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Microsoft has recently released TypeScript 4.7 a little over a month ago. The update includes significant updates, introductions, and enhancements. After the not-so-exciting version of TypeScript that was v4.6, TypeScript 4.7 seems to be a treat for the eyes and for developers too.
The team had been focusing on NodeJS integration, which was the long-awaited feature. It was first released with the 4.5 version but still needed some polishing. Finally, the integration with NodeJS is shipped as a stable feature. Apart from that, there are many other enhancements that the team at ashutec is excited about.
So, in this article, we’ll get to know what major features and updates are included this time around. Let’s get started without further delay:
Let’s start with the NodeJS support:
NodeJs has been working to support the ECMAScript modules which have been a very difficult feature as the Node ecosystem is built on different modules. Due to that fact, interoperating between the two brings large challenges.
However, NodeJS 12 and later includes support for ESM and has been implemented well. The 4.5 version of TS included the nightly-only support for ESM in NodeJS. This was to get feedback from the users and let library authors ready themselves for broader support.
The ambiguity between the existing script code and the new module code has been the biggest issue with the introduction of new modules of JS. JS code runs slightly differently and has different scoping rules. Thus, tools here make the decisions on how each JS file runs.
The TS 4.7 introduces a new option called moduleDetection, which can take three values namely; ‘auto’, ‘legacy’, and ‘force’. TypeScript in ‘auto’ mode will not only look for import and export statements but also check for the “type” field in package.json is set to “module”. Also, it will check whether the file is a JSX or not.
The ‘force’ setting ensures that every non-declaration file is treated as a module. The legacy option will go back to the old behavior of only seeking out import or export statements to determine whether the file is a module or not.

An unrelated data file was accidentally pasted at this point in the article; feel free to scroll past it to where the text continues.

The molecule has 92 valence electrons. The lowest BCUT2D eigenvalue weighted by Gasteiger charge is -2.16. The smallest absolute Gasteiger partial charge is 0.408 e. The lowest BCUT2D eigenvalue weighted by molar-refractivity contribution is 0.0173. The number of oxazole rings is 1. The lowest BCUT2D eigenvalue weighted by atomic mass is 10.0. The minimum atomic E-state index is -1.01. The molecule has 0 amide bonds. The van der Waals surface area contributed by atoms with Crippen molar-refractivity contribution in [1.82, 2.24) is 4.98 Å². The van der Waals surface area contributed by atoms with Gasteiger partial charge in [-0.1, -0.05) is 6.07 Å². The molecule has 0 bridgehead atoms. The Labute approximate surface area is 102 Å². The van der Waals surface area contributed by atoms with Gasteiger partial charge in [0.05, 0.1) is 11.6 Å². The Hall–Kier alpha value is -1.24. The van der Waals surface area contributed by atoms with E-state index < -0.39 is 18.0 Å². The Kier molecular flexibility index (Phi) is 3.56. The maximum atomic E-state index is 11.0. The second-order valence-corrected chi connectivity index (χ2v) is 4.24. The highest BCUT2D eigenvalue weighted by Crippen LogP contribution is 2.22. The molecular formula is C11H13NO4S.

The latest TS version narrows the types of element accesses when the indexed keys are literal types. Earlier, TS would not consider any type guards on obj[key] and would have no idea if it was a string. But not the TS 4.7 knows that it is a string.
Also, TS can now correctly check that computed are initialized by the end of a constructor body. It can report an error telling us that the [key] property wasn’t definitely assigned by the end of the constructor.
TS 4.7 is now more capable to perform more granular inferences from functions within objects and arrays. This allows the types of functions to consistently flow in a left-to-right manner just like for plain argument.
Inference failed in some cases as knowing the type of their produce functions would indirectly request the type of arg before finding a good type for T. TS now accumulates functions that could contribute to the inferred type T and infers lazily.
On some occasions, functions can be a bit more general than we want them to be. Sometimes we want to create a more specialized set of functions for making boxes of wrenches and hammers. To keep doing that today, you would need to wrap makebox in other functions or use an explicit type for an alias of makeBox.
However, wrapping a call to makeBox is a bit wasteful thing and writing a full signature of makewrenchBox could get unwieldy. So, it just wants to alias makeBox while replacing all of the generics in its signature. And TS 4.7 is capable to do exactly that. It can now take functions and constructors and feed them type arguments directly.
These conditional types are a bit of a power-user feature. They allow you to match and infer against the shape of types. For instance, when writing a conditional type that returns the first element of a tuple type if it’s a string-like type.
Here the process is slightly more manual and less declarative. Instead of just pattern matching on the type and giving the first element a name, you can fetch the 0th element. This could get a lot trickier if you were dealing with types more complex than tuples. Thus, infer can simplify things.
The TS 4.7 now has support for moduleSuffixes which helps customize how module specifiers are looked up. This feature is helpful, particularly for React Native projects where each target platform can use a separate tsconfig.json with differing moduleSuffixes.
Node’s ECMAScript resolution and the mode of containing files and the syntax help determine how imports are resolved. Still, it would be useful to reference the types of commonJS modules from an ECMAScript and vice versa.